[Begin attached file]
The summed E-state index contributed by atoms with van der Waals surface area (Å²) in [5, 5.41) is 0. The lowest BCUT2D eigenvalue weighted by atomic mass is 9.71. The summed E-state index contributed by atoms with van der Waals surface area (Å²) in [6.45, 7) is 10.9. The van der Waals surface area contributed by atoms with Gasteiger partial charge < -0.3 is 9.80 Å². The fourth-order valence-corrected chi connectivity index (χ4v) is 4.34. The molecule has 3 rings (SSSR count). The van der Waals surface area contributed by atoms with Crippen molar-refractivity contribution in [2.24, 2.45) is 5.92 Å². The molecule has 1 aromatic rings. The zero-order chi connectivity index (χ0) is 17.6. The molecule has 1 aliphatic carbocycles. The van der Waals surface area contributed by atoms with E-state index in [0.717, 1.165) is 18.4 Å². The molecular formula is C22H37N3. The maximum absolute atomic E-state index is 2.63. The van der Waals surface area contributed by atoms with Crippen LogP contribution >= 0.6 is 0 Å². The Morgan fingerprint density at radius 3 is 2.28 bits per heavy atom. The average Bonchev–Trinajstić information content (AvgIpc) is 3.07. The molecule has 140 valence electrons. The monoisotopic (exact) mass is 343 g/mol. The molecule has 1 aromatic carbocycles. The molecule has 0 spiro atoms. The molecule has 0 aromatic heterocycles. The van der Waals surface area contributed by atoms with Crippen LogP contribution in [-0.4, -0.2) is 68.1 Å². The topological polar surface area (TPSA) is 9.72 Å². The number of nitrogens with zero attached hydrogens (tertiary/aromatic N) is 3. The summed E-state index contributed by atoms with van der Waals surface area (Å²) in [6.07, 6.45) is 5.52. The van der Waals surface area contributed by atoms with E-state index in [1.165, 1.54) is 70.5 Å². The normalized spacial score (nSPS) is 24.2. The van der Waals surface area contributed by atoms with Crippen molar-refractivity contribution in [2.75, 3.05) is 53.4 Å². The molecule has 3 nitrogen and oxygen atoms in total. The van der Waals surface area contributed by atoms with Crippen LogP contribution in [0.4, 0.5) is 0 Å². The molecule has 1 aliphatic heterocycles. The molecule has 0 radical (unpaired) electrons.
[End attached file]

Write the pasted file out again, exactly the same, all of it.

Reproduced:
The summed E-state index contributed by atoms with van der Waals surface area (Å²) in [5, 5.41) is 0. The lowest BCUT2D eigenvalue weighted by atomic mass is 9.71. The summed E-state index contributed by atoms with van der Waals surface area (Å²) in [6.45, 7) is 10.9. The van der Waals surface area contributed by atoms with Gasteiger partial charge < -0.3 is 9.80 Å². The fourth-order valence-corrected chi connectivity index (χ4v) is 4.34. The molecule has 3 rings (SSSR count). The van der Waals surface area contributed by atoms with Crippen molar-refractivity contribution in [2.24, 2.45) is 5.92 Å². The molecule has 1 aromatic rings. The zero-order chi connectivity index (χ0) is 17.6. The molecule has 1 aliphatic carbocycles. The van der Waals surface area contributed by atoms with E-state index in [0.717, 1.165) is 18.4 Å². The molecular formula is C22H37N3. The maximum absolute atomic E-state index is 2.63. The van der Waals surface area contributed by atoms with Crippen LogP contribution >= 0.6 is 0 Å². The Morgan fingerprint density at radius 3 is 2.28 bits per heavy atom. The average Bonchev–Trinajstić information content (AvgIpc) is 3.07. The molecule has 140 valence electrons. The monoisotopic (exact) mass is 343 g/mol. The molecule has 1 aromatic carbocycles. The molecule has 0 spiro atoms. The molecule has 0 aromatic heterocycles. The van der Waals surface area contributed by atoms with Crippen LogP contribution in [-0.4, -0.2) is 68.1 Å². The topological polar surface area (TPSA) is 9.72 Å². The number of nitrogens with zero attached hydrogens (tertiary/aromatic N) is 3. The summed E-state index contributed by atoms with van der Waals surface area (Å²) in [6.07, 6.45) is 5.52. The van der Waals surface area contributed by atoms with E-state index in [1.165, 1.54) is 70.5 Å². The normalized spacial score (nSPS) is 24.2. The van der Waals surface area contributed by atoms with Crippen molar-refractivity contribution in [2.75, 3.05) is 53.4 Å². The molecule has 3 nitrogen and oxygen atoms in total. The van der Waals surface area contributed by atoms with Crippen LogP contribution in [0.4, 0.5) is 0 Å². The molecule has 1 aliphatic heterocycles. The molecule has 0 radical (unpaired) electrons.